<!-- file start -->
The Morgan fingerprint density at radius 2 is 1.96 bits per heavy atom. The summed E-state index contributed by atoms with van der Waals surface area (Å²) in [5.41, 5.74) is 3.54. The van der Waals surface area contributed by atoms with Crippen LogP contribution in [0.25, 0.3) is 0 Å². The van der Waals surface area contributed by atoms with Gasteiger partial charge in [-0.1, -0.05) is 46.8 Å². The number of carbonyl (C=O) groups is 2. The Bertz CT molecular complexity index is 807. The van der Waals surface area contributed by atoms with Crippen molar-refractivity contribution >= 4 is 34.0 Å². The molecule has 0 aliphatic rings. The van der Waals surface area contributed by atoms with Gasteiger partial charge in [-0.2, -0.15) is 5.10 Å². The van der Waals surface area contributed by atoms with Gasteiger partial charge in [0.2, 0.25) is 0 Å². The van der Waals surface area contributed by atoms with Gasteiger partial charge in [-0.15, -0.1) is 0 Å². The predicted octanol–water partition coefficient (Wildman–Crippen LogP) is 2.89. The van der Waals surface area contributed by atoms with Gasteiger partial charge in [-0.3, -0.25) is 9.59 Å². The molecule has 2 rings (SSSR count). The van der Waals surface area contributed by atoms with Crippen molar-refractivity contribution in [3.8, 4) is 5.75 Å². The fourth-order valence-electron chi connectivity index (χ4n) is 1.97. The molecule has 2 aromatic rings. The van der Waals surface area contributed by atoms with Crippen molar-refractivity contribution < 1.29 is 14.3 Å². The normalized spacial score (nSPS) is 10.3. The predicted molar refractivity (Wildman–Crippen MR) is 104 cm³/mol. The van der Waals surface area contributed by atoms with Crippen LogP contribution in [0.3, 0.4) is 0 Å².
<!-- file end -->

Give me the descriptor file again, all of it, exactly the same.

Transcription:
The Morgan fingerprint density at radius 2 is 1.96 bits per heavy atom. The summed E-state index contributed by atoms with van der Waals surface area (Å²) in [5.41, 5.74) is 3.54. The van der Waals surface area contributed by atoms with Crippen LogP contribution in [0.25, 0.3) is 0 Å². The van der Waals surface area contributed by atoms with Gasteiger partial charge in [-0.1, -0.05) is 46.8 Å². The number of carbonyl (C=O) groups is 2. The Bertz CT molecular complexity index is 807. The van der Waals surface area contributed by atoms with Crippen molar-refractivity contribution >= 4 is 34.0 Å². The molecule has 0 aliphatic rings. The van der Waals surface area contributed by atoms with Gasteiger partial charge in [-0.2, -0.15) is 5.10 Å². The van der Waals surface area contributed by atoms with Gasteiger partial charge in [0.2, 0.25) is 0 Å². The van der Waals surface area contributed by atoms with Gasteiger partial charge in [-0.15, -0.1) is 0 Å². The predicted octanol–water partition coefficient (Wildman–Crippen LogP) is 2.89. The van der Waals surface area contributed by atoms with Gasteiger partial charge in [-0.3, -0.25) is 9.59 Å². The molecule has 2 rings (SSSR count). The van der Waals surface area contributed by atoms with Crippen molar-refractivity contribution in [3.8, 4) is 5.75 Å². The fourth-order valence-electron chi connectivity index (χ4n) is 1.97. The molecule has 2 aromatic rings. The van der Waals surface area contributed by atoms with Crippen molar-refractivity contribution < 1.29 is 14.3 Å². The normalized spacial score (nSPS) is 10.3. The predicted molar refractivity (Wildman–Crippen MR) is 104 cm³/mol. The van der Waals surface area contributed by atoms with Crippen LogP contribution in [0.3, 0.4) is 0 Å².